Cieters has worked to create wellbeing across the globe—from her work with the Regional Integration Center of Brussels to Seattle’s World Affairs Council, Pacific Village Institute and Longhouse Media. She was drawn to Seattle U’s intersection of mission and education—its values of justice, diversity and care for the common good coupled with its commitment to educating future leaders.
“To achieve sustainability, we have to treat the social, environmental and economic climate as a tightly interconnected system, and all of these areas affect each other,” says Cieters. “As an institution, it’s important that we consider all of these areas simultaneously, and that we ensure that all the decisions we make will lead to positive, just and equitable impacts.”
At Seattle U, Cieters has been a campus leader in multilateral sustainability—including on the PCS, where she has been a key figure in progressing the committee’s goals. She was awarded the 2018 Seattle University Lee Thurber Outstanding Staff Award for distinguished service. “Yolanda is a true champion, committed to engaging others to take action and achieve results,” says Clements. “She received the award in 2018, yet, continues to bring her deep dedication and commitment to this work every year. She’s one of our top champions for sustained environmental responsibility on SUs campus.”
During Earth Month 2021, participants can look forward to Earth Talks—a virtual extravaganza of short, 5-minute presentations by SU faculty, students, staff, and community partners. The event is keynoted by Jamie Margolin, co-founder of the international youth climate justice movement Zero Hour, and Donna Moodie, executive director of the Capitol Hill EcoDistrict and executive vice president of community development at Community Roots Housing.
Alumni are also encouraged to attend the latest Reading Redhawks, a book club-style session on Climate Justice in the Biden Administration. Join the Environmental Studies Program for this panel discussion featuring professors Tanya Hayes, PhD, Heidi Liere, PhD and John Armstrong, PhD.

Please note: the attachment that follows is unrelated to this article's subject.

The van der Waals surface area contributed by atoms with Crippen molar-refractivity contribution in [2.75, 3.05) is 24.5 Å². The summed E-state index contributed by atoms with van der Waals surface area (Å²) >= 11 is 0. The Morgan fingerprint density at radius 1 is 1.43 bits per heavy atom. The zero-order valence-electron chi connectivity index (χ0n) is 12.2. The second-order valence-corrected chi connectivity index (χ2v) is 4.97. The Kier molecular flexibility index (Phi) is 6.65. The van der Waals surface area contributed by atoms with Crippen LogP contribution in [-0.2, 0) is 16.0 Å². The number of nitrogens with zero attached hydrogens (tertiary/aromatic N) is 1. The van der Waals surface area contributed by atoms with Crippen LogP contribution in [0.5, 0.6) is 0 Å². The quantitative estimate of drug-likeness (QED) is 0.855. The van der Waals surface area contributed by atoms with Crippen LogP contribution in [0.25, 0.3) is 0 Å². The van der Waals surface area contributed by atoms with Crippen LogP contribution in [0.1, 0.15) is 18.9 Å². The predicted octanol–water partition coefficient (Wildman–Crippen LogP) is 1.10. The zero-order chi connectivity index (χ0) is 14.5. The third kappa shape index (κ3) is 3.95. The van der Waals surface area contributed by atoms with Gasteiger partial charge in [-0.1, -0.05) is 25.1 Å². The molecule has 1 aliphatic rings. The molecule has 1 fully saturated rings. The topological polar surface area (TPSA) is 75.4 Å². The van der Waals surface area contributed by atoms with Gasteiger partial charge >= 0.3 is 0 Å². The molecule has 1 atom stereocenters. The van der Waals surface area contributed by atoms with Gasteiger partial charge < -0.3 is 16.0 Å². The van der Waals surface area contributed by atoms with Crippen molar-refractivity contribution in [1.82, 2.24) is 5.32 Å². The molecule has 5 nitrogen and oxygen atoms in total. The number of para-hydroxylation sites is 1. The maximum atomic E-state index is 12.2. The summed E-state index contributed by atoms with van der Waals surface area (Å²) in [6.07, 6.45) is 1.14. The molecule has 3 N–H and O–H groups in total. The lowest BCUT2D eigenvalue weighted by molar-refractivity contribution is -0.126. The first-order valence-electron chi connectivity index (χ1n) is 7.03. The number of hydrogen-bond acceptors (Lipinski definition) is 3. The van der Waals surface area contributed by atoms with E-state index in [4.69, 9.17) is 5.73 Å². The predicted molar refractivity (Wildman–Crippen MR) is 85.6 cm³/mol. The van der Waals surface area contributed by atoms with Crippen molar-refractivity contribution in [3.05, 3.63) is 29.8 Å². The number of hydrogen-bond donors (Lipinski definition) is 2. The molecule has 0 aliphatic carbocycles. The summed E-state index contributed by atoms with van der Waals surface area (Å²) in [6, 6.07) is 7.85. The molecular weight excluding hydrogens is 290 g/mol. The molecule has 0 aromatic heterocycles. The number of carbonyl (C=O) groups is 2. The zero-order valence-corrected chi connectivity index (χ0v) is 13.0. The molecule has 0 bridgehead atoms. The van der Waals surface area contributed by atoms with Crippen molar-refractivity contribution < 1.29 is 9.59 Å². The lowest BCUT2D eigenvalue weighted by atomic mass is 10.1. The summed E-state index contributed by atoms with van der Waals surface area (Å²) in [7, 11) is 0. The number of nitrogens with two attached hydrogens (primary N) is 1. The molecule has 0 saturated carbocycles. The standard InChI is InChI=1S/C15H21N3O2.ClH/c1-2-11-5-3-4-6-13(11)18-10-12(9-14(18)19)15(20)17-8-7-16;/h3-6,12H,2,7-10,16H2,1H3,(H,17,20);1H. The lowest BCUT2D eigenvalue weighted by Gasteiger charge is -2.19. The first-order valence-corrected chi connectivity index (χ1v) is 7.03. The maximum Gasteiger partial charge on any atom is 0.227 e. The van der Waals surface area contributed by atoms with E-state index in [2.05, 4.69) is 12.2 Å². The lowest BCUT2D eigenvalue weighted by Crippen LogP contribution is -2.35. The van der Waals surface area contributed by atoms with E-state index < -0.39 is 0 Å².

Further Your Eco Impact
Alumni looking to further their sustainability commitment have a myriad of initiatives, programs and groups to explore at Seattle U.
Alumni with interest or expertise in climate change and social justice can volunteer as mentors for current students, supporting the next generation of ethical leaders and changemakers. “This generation of students is deeply committed to addressing climate change—to really taking the action,” says Clements. “Seattle U is about involving our students in the critically important work of environmental justice—the hope is that students can use what they’re learning here and take action in our local, national and global communities.”
Clements is a current Sustaining Supporter—Seattle U’s first paperless giving society—for which she gifts a portion of her monthly salary towards advancing SU’s mission. Alumni who are able to give monetarily can make a monthly contribution to CEJS to further the department’s initiatives.
Alumni can also join the Alumni Sustainability Coalition to educate, engage and empower the SU community. “The commitment is there across our alumni community to really make sure we infuse sustainability across what we do,” says Cieters. “Together, we will continue to develop that commitment. I’m very hopeful about that.”
“Today, we have a committee with a passion to making an impact,” says Clements. “Five years from now, I’d like to see a large group of champions across our campus engaged in making a meaningful and sustained impact. A community effort, rather than a small committee, looking to make a meaningful and sustained impact in our local community and beyond.”